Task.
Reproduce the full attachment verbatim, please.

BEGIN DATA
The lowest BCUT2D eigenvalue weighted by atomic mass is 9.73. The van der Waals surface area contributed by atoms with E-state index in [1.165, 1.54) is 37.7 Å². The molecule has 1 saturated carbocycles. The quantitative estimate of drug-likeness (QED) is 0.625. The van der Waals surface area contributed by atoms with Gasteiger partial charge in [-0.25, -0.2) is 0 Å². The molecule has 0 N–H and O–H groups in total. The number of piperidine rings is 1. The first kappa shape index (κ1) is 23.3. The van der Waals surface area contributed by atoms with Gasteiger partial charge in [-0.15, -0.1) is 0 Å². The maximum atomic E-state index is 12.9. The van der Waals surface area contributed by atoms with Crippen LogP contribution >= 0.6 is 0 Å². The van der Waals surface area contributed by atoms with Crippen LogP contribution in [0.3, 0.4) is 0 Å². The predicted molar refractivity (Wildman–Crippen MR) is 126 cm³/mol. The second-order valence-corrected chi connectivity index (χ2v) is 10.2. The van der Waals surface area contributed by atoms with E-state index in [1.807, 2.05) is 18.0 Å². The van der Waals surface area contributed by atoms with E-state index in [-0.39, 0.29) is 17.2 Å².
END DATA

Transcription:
The lowest BCUT2D eigenvalue weighted by atomic mass is 9.73. The van der Waals surface area contributed by atoms with E-state index in [1.165, 1.54) is 37.7 Å². The molecule has 1 saturated carbocycles. The quantitative estimate of drug-likeness (QED) is 0.625. The van der Waals surface area contributed by atoms with Gasteiger partial charge in [-0.25, -0.2) is 0 Å². The molecule has 0 N–H and O–H groups in total. The number of piperidine rings is 1. The first kappa shape index (κ1) is 23.3. The van der Waals surface area contributed by atoms with Gasteiger partial charge in [-0.15, -0.1) is 0 Å². The maximum atomic E-state index is 12.9. The van der Waals surface area contributed by atoms with Crippen LogP contribution >= 0.6 is 0 Å². The van der Waals surface area contributed by atoms with Crippen LogP contribution in [0.3, 0.4) is 0 Å². The predicted molar refractivity (Wildman–Crippen MR) is 126 cm³/mol. The second-order valence-corrected chi connectivity index (χ2v) is 10.2. The van der Waals surface area contributed by atoms with E-state index in [1.807, 2.05) is 18.0 Å². The van der Waals surface area contributed by atoms with E-state index in [-0.39, 0.29) is 17.2 Å².